Do You Know Miss Hanako of the Toilet?

Do you know the story of Toire no Hanako-san, or Miss Hanako of the Toilet? It's a Japanese urban legend that can be found at most every elementary school here, and it goes like this: if you go to the fourth stall of a specified girl's bathroom, usually on the third floor of the school, knock three times and call out "Hanako-san, are you there?" then you'll hear her reply, "Hai" (yes). Open the stall and you'll see a shimmering figure of a girl with bobbed hair with a red skirt on standing there. It's the ghost of Hanako, a girl who committed suicide after being bullied by her classmates (ijime), who is said to haunt the girl's bathroom looking for revenge. Or in an older version, Hanako is a girl who was playing hide-and-seek in the school bathroom during the war and was killed in an American air raid because she couldn't hear the air raid siren. Hanako-san is part of a pantheon of "school ghost" stories that are well known in Japan, like Kuchisake Onna or Split-Faced Woman, a female ghost who asks you if she's beautiful before trying to devour you, and Teke-Teke, the upper torso of a female who claws her way around Japan searching for her lower half, which was severed in a train accident in Hokkaido. Anyone hearing this story will supposedly see Teke-Teke's lower half walking aimlessly around the countryside within three days. Let us know if you see anything!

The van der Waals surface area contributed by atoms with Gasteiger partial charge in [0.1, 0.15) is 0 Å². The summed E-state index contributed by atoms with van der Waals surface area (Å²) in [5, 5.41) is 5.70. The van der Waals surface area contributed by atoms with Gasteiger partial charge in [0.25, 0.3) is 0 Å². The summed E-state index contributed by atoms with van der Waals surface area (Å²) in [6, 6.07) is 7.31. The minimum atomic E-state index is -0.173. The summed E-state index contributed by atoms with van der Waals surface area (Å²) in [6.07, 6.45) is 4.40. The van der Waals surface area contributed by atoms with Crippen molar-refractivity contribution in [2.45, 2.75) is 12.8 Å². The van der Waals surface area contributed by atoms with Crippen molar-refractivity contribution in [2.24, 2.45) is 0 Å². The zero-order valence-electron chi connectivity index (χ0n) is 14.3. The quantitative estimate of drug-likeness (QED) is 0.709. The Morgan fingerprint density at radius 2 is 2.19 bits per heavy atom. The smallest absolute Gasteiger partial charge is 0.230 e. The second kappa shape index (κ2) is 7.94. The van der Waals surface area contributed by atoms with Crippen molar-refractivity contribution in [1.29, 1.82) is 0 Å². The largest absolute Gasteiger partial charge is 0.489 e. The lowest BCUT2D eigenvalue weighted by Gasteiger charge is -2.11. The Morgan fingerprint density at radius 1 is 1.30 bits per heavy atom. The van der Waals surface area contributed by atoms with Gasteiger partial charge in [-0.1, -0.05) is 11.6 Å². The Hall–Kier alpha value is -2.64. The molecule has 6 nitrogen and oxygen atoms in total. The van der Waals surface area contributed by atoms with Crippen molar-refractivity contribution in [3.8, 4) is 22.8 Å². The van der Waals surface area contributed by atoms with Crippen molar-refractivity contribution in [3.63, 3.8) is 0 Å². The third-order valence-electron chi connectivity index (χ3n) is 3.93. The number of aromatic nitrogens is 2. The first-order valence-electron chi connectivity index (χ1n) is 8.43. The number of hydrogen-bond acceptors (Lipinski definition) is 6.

Monday, May 26, 2008

Exceptions to Rules in Japanese

When you study a language like Japanese, you learn many rules that make up the grammar, like the unique particles wa and ga which verbally mark the subjects of sentences; o, which conveniently marks the object of a sentence; how to change the verb forms to add whatever meaning you want to express, and so on. But as you study, you'll learn that to every rule there's an exception. For starters, the grammatical structures used in Japanese are important, yet in real spoken Japanese, most parts of sentences are usually understood by speakers and are thus eliminated, which can create confusion in the minds of students. When addressing someone, the Japanese add -san to the ends of their names for formal speech, and for relationships that are closer, -chan for girls and -kun for boys. But there are plenty of exceptions to this neat little system, for example, calling all children with -chan regardless of sex, mothers adding -san to the names of foods in bento lunches for their kids, -kun being used with females in formal classroom or military settings, or the Japanese obsession with nicknames, with the whole country thinking of Arnold Schwarzenegger as "Schwa-chan" because that's so darned cute. Bottom line, any language is complex, and the best way to cover each different facet of it is to expose yourself to plenty of input in that language. Thankfully, it's quite easy to find interesting and compelling ways to get input in Japanese, whether from manga or anime or Japanese dramas or even the PC dating-sim games we sell.

Wacky Japanese You Already Know